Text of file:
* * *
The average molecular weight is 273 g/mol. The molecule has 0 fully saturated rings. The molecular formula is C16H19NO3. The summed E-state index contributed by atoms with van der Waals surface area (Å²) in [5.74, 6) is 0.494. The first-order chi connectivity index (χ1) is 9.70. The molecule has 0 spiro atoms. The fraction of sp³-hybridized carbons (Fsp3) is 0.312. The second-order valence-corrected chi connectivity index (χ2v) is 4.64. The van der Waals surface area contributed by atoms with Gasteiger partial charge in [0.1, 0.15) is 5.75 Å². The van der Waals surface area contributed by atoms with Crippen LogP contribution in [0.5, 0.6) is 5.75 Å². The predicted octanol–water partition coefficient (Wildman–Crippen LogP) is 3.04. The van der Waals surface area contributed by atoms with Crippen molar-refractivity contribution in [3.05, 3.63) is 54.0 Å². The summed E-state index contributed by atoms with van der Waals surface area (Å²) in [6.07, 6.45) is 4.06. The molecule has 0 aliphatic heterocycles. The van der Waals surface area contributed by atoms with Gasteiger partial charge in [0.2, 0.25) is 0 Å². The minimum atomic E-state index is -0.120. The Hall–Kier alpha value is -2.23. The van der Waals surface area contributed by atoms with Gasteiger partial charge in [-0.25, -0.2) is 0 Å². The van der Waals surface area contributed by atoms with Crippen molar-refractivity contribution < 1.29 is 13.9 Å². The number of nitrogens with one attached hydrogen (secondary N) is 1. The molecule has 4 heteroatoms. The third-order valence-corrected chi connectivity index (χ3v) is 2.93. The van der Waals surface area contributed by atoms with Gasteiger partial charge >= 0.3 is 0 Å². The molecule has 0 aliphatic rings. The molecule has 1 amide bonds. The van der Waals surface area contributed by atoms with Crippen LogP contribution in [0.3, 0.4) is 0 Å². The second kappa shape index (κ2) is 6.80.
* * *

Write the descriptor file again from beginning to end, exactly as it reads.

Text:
The average molecular weight is 273 g/mol. The molecule has 0 fully saturated rings. The molecular formula is C16H19NO3. The summed E-state index contributed by atoms with van der Waals surface area (Å²) in [5.74, 6) is 0.494. The first-order chi connectivity index (χ1) is 9.70. The molecule has 0 spiro atoms. The fraction of sp³-hybridized carbons (Fsp3) is 0.312. The second-order valence-corrected chi connectivity index (χ2v) is 4.64. The van der Waals surface area contributed by atoms with Gasteiger partial charge in [0.1, 0.15) is 5.75 Å². The van der Waals surface area contributed by atoms with Crippen LogP contribution in [0.5, 0.6) is 5.75 Å². The predicted octanol–water partition coefficient (Wildman–Crippen LogP) is 3.04. The van der Waals surface area contributed by atoms with Crippen molar-refractivity contribution in [3.05, 3.63) is 54.0 Å². The summed E-state index contributed by atoms with van der Waals surface area (Å²) in [6.07, 6.45) is 4.06. The molecule has 0 aliphatic heterocycles. The van der Waals surface area contributed by atoms with Gasteiger partial charge in [0.2, 0.25) is 0 Å². The minimum atomic E-state index is -0.120. The Hall–Kier alpha value is -2.23. The van der Waals surface area contributed by atoms with Gasteiger partial charge in [-0.25, -0.2) is 0 Å². The van der Waals surface area contributed by atoms with Crippen molar-refractivity contribution < 1.29 is 13.9 Å². The number of nitrogens with one attached hydrogen (secondary N) is 1. The molecule has 4 heteroatoms. The third-order valence-corrected chi connectivity index (χ3v) is 2.93. The van der Waals surface area contributed by atoms with Gasteiger partial charge >= 0.3 is 0 Å². The molecule has 0 aliphatic rings. The molecule has 1 amide bonds. The van der Waals surface area contributed by atoms with Crippen LogP contribution in [0.3, 0.4) is 0 Å². The second kappa shape index (κ2) is 6.80.